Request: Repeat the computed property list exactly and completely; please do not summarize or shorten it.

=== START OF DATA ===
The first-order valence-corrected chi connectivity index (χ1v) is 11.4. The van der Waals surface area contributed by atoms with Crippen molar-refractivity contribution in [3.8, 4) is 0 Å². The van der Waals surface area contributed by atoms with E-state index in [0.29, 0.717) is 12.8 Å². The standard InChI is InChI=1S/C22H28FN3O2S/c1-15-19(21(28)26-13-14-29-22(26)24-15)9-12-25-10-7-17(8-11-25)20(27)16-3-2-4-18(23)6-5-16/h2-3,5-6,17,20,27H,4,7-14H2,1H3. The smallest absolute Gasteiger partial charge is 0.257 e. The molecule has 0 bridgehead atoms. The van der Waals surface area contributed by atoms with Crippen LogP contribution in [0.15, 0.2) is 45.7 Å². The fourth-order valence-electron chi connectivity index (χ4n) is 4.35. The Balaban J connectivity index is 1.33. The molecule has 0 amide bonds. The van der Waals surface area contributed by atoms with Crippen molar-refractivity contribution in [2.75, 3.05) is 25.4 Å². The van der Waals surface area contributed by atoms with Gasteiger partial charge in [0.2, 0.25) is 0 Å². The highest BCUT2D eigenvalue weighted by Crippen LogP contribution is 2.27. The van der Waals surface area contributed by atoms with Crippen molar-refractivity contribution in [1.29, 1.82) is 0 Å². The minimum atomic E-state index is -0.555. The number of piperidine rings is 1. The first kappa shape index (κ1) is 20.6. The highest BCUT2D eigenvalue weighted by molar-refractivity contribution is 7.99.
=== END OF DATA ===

The first-order valence-corrected chi connectivity index (χ1v) is 11.4. The van der Waals surface area contributed by atoms with Crippen molar-refractivity contribution in [3.8, 4) is 0 Å². The van der Waals surface area contributed by atoms with E-state index in [0.29, 0.717) is 12.8 Å². The standard InChI is InChI=1S/C22H28FN3O2S/c1-15-19(21(28)26-13-14-29-22(26)24-15)9-12-25-10-7-17(8-11-25)20(27)16-3-2-4-18(23)6-5-16/h2-3,5-6,17,20,27H,4,7-14H2,1H3. The smallest absolute Gasteiger partial charge is 0.257 e. The molecule has 0 bridgehead atoms. The van der Waals surface area contributed by atoms with Crippen LogP contribution in [0.15, 0.2) is 45.7 Å². The fourth-order valence-electron chi connectivity index (χ4n) is 4.35. The Balaban J connectivity index is 1.33. The molecule has 0 amide bonds. The van der Waals surface area contributed by atoms with Crippen molar-refractivity contribution in [2.75, 3.05) is 25.4 Å². The van der Waals surface area contributed by atoms with Gasteiger partial charge in [0.2, 0.25) is 0 Å². The highest BCUT2D eigenvalue weighted by Crippen LogP contribution is 2.27. The van der Waals surface area contributed by atoms with Crippen molar-refractivity contribution in [1.29, 1.82) is 0 Å². The minimum atomic E-state index is -0.555. The number of piperidine rings is 1. The first kappa shape index (κ1) is 20.6. The highest BCUT2D eigenvalue weighted by molar-refractivity contribution is 7.99.